Yellow-Billed Magpie (Pica nuttali)
by Emily Anderson
What? A yellow-billed magpie is a clamorous bird in the blackbird family. It has a large band of white that wraps from its belly up to its shoulders. They have shimmery-blue backs, wings, and long tails to match. They also have a black head and a yellow beak.
Where? The Yellow-billed magpie is only native to California. They are inclusive to an area that stretches about 500 miles long and 150 miles wide in the central, coastal ranges and Sierra mountain range of California. You can find them most commonly near oak woodlands, agriculture fields, and orchards. They are virtually identical to their relative, the black-billed magpie, the main difference being the yellow mouth. These black-billed family members also populate California, but are extensive through the rest of the country as well as through Europe, Asia, and North Africa.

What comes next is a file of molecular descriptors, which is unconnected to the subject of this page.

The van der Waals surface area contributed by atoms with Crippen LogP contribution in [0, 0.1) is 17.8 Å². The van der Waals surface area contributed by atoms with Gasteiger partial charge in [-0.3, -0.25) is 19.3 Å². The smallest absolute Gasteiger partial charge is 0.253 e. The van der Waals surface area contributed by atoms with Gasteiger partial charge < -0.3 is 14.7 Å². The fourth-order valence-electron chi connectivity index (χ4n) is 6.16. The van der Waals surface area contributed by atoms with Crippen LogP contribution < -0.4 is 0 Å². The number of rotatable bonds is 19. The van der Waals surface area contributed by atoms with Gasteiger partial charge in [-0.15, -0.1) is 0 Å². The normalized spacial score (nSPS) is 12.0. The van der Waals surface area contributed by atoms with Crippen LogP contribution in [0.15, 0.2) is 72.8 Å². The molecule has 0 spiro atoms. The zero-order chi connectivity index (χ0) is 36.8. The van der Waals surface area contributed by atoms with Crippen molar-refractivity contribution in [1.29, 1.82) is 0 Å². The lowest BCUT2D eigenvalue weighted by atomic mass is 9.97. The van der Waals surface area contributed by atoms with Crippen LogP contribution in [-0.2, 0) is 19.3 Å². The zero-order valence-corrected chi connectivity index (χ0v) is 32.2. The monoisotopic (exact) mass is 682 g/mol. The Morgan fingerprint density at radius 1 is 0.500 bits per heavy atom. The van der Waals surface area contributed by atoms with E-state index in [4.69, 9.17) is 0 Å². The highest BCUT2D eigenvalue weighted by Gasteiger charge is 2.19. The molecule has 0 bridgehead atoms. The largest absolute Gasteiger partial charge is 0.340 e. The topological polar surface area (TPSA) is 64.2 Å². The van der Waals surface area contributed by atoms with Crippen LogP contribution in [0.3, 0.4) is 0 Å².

Diet? Following an omnivorous diet, these birds snack on about 30 percent plant material and 70 percent animal material (being mostly insects). Acorns are a popular meal in the fall and winter, in which they use their beaks to break the acorn open. Grasshoppers are popular meal for them to eat in the summer. These rowdy and clamorous birds are known to steal food from one another and from other animals.
Threats? Fire season and urbanization often destroy habitats and prevent birds from accessing vital landscapes that they need. Heat waves also affect the young birds.
- John James Audubon named Yellow-billed Magpie “Corvus nutalli” in respect of fellow naturalist Thomas Nuttall, who collected early specimens near Santa Barbara, California.
- The Yellow- billed Magpies have been seen pecking the backs of the mule deer!
- The birds have large nests that are usually perched high between 40-60’, usually on top of mistletoe clumps. They build their nests out of sticks and twigs but build the base out of mud and fine plant materials.